Documenting a Changing Ocean Through International Multidisciplinary Collaborations

Friday, February 17, 2012: 1:30 PM-4:30 PM
Room 212 (VCC West Building)
Resource exploitation, pollution, acidification, temperature, and salinity changes are altering marine ecosystems, seawater chemistry, and ocean circulation in complex ways that are interconnected and feedback on the causes that initiated them. Understanding these changes is essential to providing food sources, to sustaining economic development, and to predicting future atmospheric greenhouse gas levels and global warming. The complexities and interrelatedness of these questions demand that oceanographic research be multidisciplinary, integrative, and based on global-scale observations conducted through large, frequently multinational, programs. The speakers will present major achievements from large-scale oceanographic programs addressing interrelated physical, chemical, and biological changes in the ocean. They will particularly focus on lessons learned and future challenges in crafting cross-cutting, collaborative, and global ocean observational programs.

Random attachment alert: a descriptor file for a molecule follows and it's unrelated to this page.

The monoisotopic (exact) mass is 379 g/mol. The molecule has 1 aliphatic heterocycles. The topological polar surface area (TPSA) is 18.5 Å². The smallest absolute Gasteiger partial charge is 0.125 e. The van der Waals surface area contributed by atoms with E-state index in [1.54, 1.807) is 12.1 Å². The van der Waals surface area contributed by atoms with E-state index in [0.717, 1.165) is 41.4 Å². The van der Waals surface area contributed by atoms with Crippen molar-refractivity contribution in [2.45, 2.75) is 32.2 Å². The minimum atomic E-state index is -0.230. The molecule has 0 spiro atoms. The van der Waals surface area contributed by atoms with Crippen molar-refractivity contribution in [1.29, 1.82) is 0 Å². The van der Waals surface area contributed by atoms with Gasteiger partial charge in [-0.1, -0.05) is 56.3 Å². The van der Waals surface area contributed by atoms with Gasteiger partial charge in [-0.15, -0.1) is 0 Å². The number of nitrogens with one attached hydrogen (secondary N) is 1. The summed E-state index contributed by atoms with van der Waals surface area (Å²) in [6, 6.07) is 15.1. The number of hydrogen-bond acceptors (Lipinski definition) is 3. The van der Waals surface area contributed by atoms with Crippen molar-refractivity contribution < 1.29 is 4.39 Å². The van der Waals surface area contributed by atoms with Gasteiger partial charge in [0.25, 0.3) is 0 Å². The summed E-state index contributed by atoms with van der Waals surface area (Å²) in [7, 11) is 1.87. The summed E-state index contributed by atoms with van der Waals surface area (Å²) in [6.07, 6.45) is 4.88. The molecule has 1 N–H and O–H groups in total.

Roger Francois, University of British Columbia
Roberta Hamme, University of Victoria
and Andrey Proshutinsky, Woods Hole Oceanographic Institution
Hein de Baar, Royal Netherlands Institute for Sea Research
Highlights of Recent GEOTRACES Field Programs
W. Brechner Owens, Woods Hole Oceanographic Institution
The International Argo Program: Providing Global Ocean Observations for Climate
J. Anthony Koslow, Scripps Institution of Oceanography
Perspectives on Ocean Climate from a 60+ Year Ocean Observation Program
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